Georges St. Pierre will walk one of two paths Saturday night: (A) as the best welterweight in MMA, or (B) as a two-time failure.
With a win over Jon Fitch at UFC 87 in Minneapolis on Saturday, St. Pierre will solidify his status as the best in class, hands down. But if G.S.P. loses, he'll likely ink himself as a one-fight champion, a fighter who can win a belt, but can't defend it. After all, he won the welterweight title in Nov. 2006 after beating Matt Hughes, only to lose it to Matt Serra in his subsequent fight.
But St. Pierre and Jon Fitch, regarded as the top two fighters at 170 pounds, should come together for a competitive and technical five-round main-event title fight at UFC 87 in Minneapolis.
Fitch, 30, has typically produced methodical victories, while St. Pierre (16-2) has, recently, seemed more interested in running over opponents than racking up style points.
Tremendous athletes have tried their hand at MMA, but few excelled like the 27-year-old St. Pierre. Many talents have floundered under the weight of their egos, but he recognized early on that size, speed and power aren't enough to become the best. Mental sharpness is key, and entering the cage knowing he's prepared for any and everything thrown his way is, perhaps, his biggest asset.
For Fitch (17-2, 1 NC), talk of his impressive defensive skills, particularly when he's threatened by a submission, are often overlooked. Against St. Pierre, though, Fitch will need to worry more about deflecting and redirecting kicks, knees and punches than thwarting chokes or joint locks.
St. Pierre should be stronger than his opponent, but don't expect G.S.P. to work much in the clinch. Against Josh Koscheck -- a better athlete and wrestler than Fitch -- St. Pierre expertly dictated takedowns. He controlled the pace and easily handled Koscheck to win on points.
For Fitch to have any shot, he must prevent St. Pierre from running over him with powerful double-leg takedowns. If the challenger manages to slow St. Pierre, open counter attacks should be his reward.
Expect a technical affair. With neither fighter owning a significant edge in any tactical area, the pre-fight nod favors the bigger, better athlete: St. Pierre. Fitch will inevitably be pressured and attacked with takedowns similar to the ones that overwhelmed other top 170-pound grapplers.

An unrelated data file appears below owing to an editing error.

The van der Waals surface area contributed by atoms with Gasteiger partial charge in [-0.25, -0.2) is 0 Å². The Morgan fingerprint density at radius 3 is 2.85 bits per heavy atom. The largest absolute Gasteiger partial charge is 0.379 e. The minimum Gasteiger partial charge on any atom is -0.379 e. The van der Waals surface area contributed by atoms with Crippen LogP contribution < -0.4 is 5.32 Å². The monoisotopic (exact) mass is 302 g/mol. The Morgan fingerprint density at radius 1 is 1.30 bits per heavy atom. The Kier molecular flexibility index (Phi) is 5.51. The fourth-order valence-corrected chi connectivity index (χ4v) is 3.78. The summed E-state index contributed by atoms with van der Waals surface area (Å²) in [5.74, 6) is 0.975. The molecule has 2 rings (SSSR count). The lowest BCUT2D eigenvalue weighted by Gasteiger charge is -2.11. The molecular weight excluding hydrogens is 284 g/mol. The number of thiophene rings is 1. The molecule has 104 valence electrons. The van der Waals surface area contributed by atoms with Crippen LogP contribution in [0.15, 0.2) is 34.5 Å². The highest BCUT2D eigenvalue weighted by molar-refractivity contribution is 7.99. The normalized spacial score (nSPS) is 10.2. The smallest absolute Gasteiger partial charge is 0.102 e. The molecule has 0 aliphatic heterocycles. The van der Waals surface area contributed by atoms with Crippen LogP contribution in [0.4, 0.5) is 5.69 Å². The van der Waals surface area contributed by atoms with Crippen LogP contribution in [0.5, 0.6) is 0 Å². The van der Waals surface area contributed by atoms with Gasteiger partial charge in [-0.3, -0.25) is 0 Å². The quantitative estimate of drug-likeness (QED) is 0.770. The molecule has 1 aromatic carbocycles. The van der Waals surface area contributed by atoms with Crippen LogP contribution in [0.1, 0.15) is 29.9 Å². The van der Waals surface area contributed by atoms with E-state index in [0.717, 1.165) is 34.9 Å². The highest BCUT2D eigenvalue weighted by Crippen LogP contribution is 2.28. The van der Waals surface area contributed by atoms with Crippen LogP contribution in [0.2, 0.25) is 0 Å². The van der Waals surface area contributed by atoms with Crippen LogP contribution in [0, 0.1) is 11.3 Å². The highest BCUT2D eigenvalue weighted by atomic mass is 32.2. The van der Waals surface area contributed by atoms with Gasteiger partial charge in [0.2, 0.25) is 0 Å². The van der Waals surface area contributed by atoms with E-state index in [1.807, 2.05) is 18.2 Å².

In an interesting reversal of fortune, "El Matador" plays the part of the bull on Saturday.
Few fighters are as aggressive as Roger Huerta (21-1-1, 1 NC), and up to this point, he hasn't paid a severe a price for a style that borders on reckless. KennyFlorian (9-3), one of the most experienced lightweights in MMA despite his meager 12-bout pro career, could be the man to trip Huerta.
Florian, 32, will meet a pressure fighter whose fuel is confrontation. But the Boston College alum can offset Huerta's aggression by keeping a distance with proper footwork. If Florian succeeds, the emotional Huerta could easily fall into a trap -- either on his feet or the canvas.
As technical and intelligent as he is, Florian shares one of the best fighter-trainer relationships in MMA with Muay Thai specialist Mark DellaGrotte. Paying attention to detail and executing fight-specific game plans have become synonymous with Florian's camp.
Yet skill and physical attributes aren't the only things dictating a fight's outcome. As Huerta displayed against Clay Guida last December, the drive to win has been enough to lead El Matador to victory. If Huerta manages to extend his win streak to 19 on Saturday, the victory will likely stem from his ability to keep Florian out of his comfort zone.
Huerta, 25, will keep a fast pace in hopes that his opponent wilts by the end of the second or third round. That's a big gamble considering Florian hasn't shown signs of crumbling since 2005, when he lost at middleweight to Diego Sanchez in the first season of The Ultimate Fighter.
Florian, fighting at 155 -- 30 pounds below the middleweight limit -- has been as competent as they come in the past two years. Of course, few have been as explosive as Huerta.
While I wouldn't go as far to say Brock Lesnar is a more sophisticated fighter than Heath Herring given his mere two professional bouts, but Lesnar's performance against Frank Mir at UFC 81 certainly showed signs of an instinctive fighter -- one without fear, despite his status as a newcomer to the sport.
Lesnar (1-1) appears to have a tremendous edge over Herring, who has never been a great wrestler. Going up against a horrific opponent -- an enormous grappler who understands leverage and power -- Herring's only hope resides in his ability to scramble and save himself from one bad position after another.
If Herring (28-13, 1 NC) can't move around Lesnar, keep a distance and defend takedowns, he'll have to weather a heavy barrage of short, powerful punches and elbows when the fight hits the canvas.
The last time Herring faced someone who could ground and pound like Lesnar was against Fedor Emelianenko. Needless to say, Emelianenko chopped him up. Lesnar isn't as explosive as Emelianenko, but he shouldn't have any problem inflicting damage if he fights from the top for any extended period of time.
Herring must make it past a volatile opening round. Only then will he find out if Lesnar is equipped to fight for longer than one or two short bursts.